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Edward ELGAR (1857-1934)
Symphony No. 1 in A flat Op.55 (1908) [48:37]
Symphony No. 2 in E flat Op. 63 (1911) [51:16]
London Philharmonic Orchestra/Sir Adrian Boult
rec. 1968. ADD
2 CDs for the price of 1
LYRITA SRCD.221 [48:37 + 51:16]

I’d always assumed because Boult was incensed at having been told to divide his violins for these recordings, and because by all accounts he threw one of his periodic fits, that these recordings were sub-par. The impression was reinforced by their long absence from the catalogues and by the existence of other recordings by Boult of the symphonies, some commercial and others live. Since Sargent was completely bypassed for studio recordings of the symphonies – an unaccountable misjudgement which live broadcast performances have thrown into pertinent relief – it was left to Boult and Barbirolli to dominate the field. I’ve always found Barbirolli more convincing in No.1 – in the earlier Hallé recording, fond though I am of the emotional Philharmonia traversal – and Boult in No. 2, a work that he did so much to revivify in the 1920s and of which his 1945 78s set is so supreme an example of his way with it.

Be all this as it may, critics would have stacked up these 1968 Lyritas against the two Barbirolli No. 1s and the LPO Boult of 1957. They would have duly noted Boult’s greater fidelity to the score, as regards the later Barbirolli recordings, but the greater tonal warmth of the Philharmonia which does indeed play marvellously for Barbirolli, whatever reservations they may have harboured about his tempi.

Now that we have the luxury of so many years to consider, it remains really only to examine Boult’s recordings in the cold light of critical day. If I’d imagined they were sub-par I was wrong. I still don’t think them the best of Boult. The 78 set of the Second from 1945, sonically limited though it may be, and the later EMI 1970s recording of No.1 seem to me to be his most outstanding statements of both scores. But what remains true is the tremendous symphonic grip and control exerted by Boult throughout both works.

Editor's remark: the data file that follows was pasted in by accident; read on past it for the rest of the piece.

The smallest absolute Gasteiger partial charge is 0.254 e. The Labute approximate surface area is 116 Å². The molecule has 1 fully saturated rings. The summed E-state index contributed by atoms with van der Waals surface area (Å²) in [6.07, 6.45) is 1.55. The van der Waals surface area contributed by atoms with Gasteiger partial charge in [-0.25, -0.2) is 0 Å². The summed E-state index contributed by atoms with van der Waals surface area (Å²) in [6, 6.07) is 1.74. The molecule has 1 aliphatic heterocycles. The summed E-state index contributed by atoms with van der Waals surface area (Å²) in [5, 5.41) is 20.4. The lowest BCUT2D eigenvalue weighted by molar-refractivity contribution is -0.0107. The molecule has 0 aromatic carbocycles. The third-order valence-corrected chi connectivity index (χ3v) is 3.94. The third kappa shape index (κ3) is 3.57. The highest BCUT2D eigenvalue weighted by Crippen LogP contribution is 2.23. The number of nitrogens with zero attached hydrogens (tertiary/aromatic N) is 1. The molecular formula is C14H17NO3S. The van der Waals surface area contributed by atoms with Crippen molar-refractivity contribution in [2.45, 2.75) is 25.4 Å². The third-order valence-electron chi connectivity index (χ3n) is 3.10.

The measured gravity of his opening of the First, is highlit by Lyrita’s close-up concentration on the strutting brass, and by the colour often obscured in more massy, messy, congested performances and recordings. Solo lines emerge beautifully and naturally from the density of Elgar’s undergrowth. And at 65 crotchets to the minute Boult approaches Elgar’s demand of 72; with Boult tempi are linear yet infinitely malleable in matters of rubati, all the while predicated on the long line, on architectural verities, principles long handed down to him in the symphonic literature. His slow movement is nobly burnished but not as superficially affecting as Barbirolli’s Philharmonia performance.

The Second Symphony is equally impressive. Boult had long learned that not all Elgar’s voluminous tempo markings were to be followed to the letter but he keeps to the sprit of most of them. Therefore his opening movement emerges as a powerfully consonant piece of work, each incident properly related to the whole. Boult’s performance is an argument in the strictest architectural terms, building the edifice from the ground up and having always in view the final pages, which he unfolds with unselfconscious and culminatory glow. It’s not the most obviously extrovert or emotive performance but it never releases its own special grip.

So, yes, the long unavailability of these performances should not have been equated by me with below-par performances in a fraught recording studio, if that’s what it was. Boult admirers have many performances of his on which to draw when it comes to the Elgar symphonies. These were not his first nor his last words on the subject but they sit wisely and well and not especially transitionally, in the corpus of his Elgar discs. In truth then not essential – but very valuable.

Jonathan Woolf

see also reviews by Rob Barnett and Stephen Hall


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